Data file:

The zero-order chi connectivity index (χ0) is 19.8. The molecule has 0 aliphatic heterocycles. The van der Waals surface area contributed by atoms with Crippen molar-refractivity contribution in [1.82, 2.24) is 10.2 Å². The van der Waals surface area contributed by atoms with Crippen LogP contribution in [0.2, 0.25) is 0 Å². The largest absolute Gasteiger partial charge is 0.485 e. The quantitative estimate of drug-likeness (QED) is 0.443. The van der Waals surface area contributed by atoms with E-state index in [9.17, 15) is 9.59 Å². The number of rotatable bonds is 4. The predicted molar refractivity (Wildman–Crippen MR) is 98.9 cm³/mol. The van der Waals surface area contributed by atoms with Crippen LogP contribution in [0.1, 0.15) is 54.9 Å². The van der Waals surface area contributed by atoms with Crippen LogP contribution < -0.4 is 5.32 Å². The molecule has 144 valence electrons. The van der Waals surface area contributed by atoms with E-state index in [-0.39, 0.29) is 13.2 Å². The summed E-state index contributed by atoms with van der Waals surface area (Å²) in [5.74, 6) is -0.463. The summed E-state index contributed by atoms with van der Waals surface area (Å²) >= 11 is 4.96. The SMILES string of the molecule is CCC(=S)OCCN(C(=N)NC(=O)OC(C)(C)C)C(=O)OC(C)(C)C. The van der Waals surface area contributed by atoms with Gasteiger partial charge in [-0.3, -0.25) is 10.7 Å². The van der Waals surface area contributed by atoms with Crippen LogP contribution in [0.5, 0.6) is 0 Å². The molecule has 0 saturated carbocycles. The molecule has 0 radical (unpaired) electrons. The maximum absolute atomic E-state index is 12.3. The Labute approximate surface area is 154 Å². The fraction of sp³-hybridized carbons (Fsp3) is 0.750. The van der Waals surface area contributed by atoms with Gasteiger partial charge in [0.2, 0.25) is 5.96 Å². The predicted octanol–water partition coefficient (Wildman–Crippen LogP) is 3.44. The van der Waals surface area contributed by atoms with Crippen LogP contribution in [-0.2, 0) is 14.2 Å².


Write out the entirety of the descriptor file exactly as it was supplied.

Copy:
The zero-order chi connectivity index (χ0) is 19.8. The molecule has 0 aliphatic heterocycles. The van der Waals surface area contributed by atoms with Crippen molar-refractivity contribution in [1.82, 2.24) is 10.2 Å². The van der Waals surface area contributed by atoms with Crippen LogP contribution in [0.2, 0.25) is 0 Å². The largest absolute Gasteiger partial charge is 0.485 e. The quantitative estimate of drug-likeness (QED) is 0.443. The van der Waals surface area contributed by atoms with E-state index in [9.17, 15) is 9.59 Å². The number of rotatable bonds is 4. The predicted molar refractivity (Wildman–Crippen MR) is 98.9 cm³/mol. The van der Waals surface area contributed by atoms with Crippen LogP contribution in [0.1, 0.15) is 54.9 Å². The van der Waals surface area contributed by atoms with Crippen LogP contribution < -0.4 is 5.32 Å². The molecule has 144 valence electrons. The van der Waals surface area contributed by atoms with E-state index in [-0.39, 0.29) is 13.2 Å². The summed E-state index contributed by atoms with van der Waals surface area (Å²) in [5.74, 6) is -0.463. The summed E-state index contributed by atoms with van der Waals surface area (Å²) >= 11 is 4.96. The SMILES string of the molecule is CCC(=S)OCCN(C(=N)NC(=O)OC(C)(C)C)C(=O)OC(C)(C)C. The van der Waals surface area contributed by atoms with Gasteiger partial charge in [-0.3, -0.25) is 10.7 Å². The van der Waals surface area contributed by atoms with Crippen LogP contribution in [0.5, 0.6) is 0 Å². The molecule has 0 saturated carbocycles. The molecule has 0 radical (unpaired) electrons. The maximum absolute atomic E-state index is 12.3. The Labute approximate surface area is 154 Å². The fraction of sp³-hybridized carbons (Fsp3) is 0.750. The van der Waals surface area contributed by atoms with Gasteiger partial charge in [0.2, 0.25) is 5.96 Å². The predicted octanol–water partition coefficient (Wildman–Crippen LogP) is 3.44. The van der Waals surface area contributed by atoms with Crippen LogP contribution in [-0.2, 0) is 14.2 Å².